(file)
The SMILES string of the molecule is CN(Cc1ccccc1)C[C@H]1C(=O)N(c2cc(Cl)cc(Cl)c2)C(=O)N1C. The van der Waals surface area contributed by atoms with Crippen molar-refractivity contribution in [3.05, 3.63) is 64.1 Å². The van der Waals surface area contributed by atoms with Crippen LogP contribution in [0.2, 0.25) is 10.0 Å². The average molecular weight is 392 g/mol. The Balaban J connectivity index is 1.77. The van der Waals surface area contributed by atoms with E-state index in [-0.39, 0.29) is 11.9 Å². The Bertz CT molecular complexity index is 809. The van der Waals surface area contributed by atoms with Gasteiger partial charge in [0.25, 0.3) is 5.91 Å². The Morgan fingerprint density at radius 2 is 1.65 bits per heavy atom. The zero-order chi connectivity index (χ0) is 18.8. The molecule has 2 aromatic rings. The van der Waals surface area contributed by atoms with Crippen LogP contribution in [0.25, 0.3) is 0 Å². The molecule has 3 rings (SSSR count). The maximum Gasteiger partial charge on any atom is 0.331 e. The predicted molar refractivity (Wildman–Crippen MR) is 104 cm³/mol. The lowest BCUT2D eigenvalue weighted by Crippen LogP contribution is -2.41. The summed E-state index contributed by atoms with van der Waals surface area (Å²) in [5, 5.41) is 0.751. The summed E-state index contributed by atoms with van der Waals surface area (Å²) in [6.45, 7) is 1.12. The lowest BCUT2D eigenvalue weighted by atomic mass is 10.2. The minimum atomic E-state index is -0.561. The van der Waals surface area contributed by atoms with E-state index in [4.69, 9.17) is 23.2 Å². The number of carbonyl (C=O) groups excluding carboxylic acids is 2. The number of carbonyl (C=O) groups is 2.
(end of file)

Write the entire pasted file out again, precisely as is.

The SMILES string of the molecule is CN(Cc1ccccc1)C[C@H]1C(=O)N(c2cc(Cl)cc(Cl)c2)C(=O)N1C. The van der Waals surface area contributed by atoms with Crippen molar-refractivity contribution in [3.05, 3.63) is 64.1 Å². The van der Waals surface area contributed by atoms with Crippen LogP contribution in [0.2, 0.25) is 10.0 Å². The average molecular weight is 392 g/mol. The Balaban J connectivity index is 1.77. The van der Waals surface area contributed by atoms with E-state index in [-0.39, 0.29) is 11.9 Å². The Bertz CT molecular complexity index is 809. The van der Waals surface area contributed by atoms with Gasteiger partial charge in [0.25, 0.3) is 5.91 Å². The Morgan fingerprint density at radius 2 is 1.65 bits per heavy atom. The zero-order chi connectivity index (χ0) is 18.8. The molecule has 2 aromatic rings. The van der Waals surface area contributed by atoms with Crippen LogP contribution in [0.25, 0.3) is 0 Å². The molecule has 3 rings (SSSR count). The maximum Gasteiger partial charge on any atom is 0.331 e. The predicted molar refractivity (Wildman–Crippen MR) is 104 cm³/mol. The lowest BCUT2D eigenvalue weighted by Crippen LogP contribution is -2.41. The summed E-state index contributed by atoms with van der Waals surface area (Å²) in [5, 5.41) is 0.751. The summed E-state index contributed by atoms with van der Waals surface area (Å²) in [6.45, 7) is 1.12. The lowest BCUT2D eigenvalue weighted by atomic mass is 10.2. The minimum atomic E-state index is -0.561. The van der Waals surface area contributed by atoms with E-state index in [4.69, 9.17) is 23.2 Å². The number of carbonyl (C=O) groups excluding carboxylic acids is 2. The number of carbonyl (C=O) groups is 2.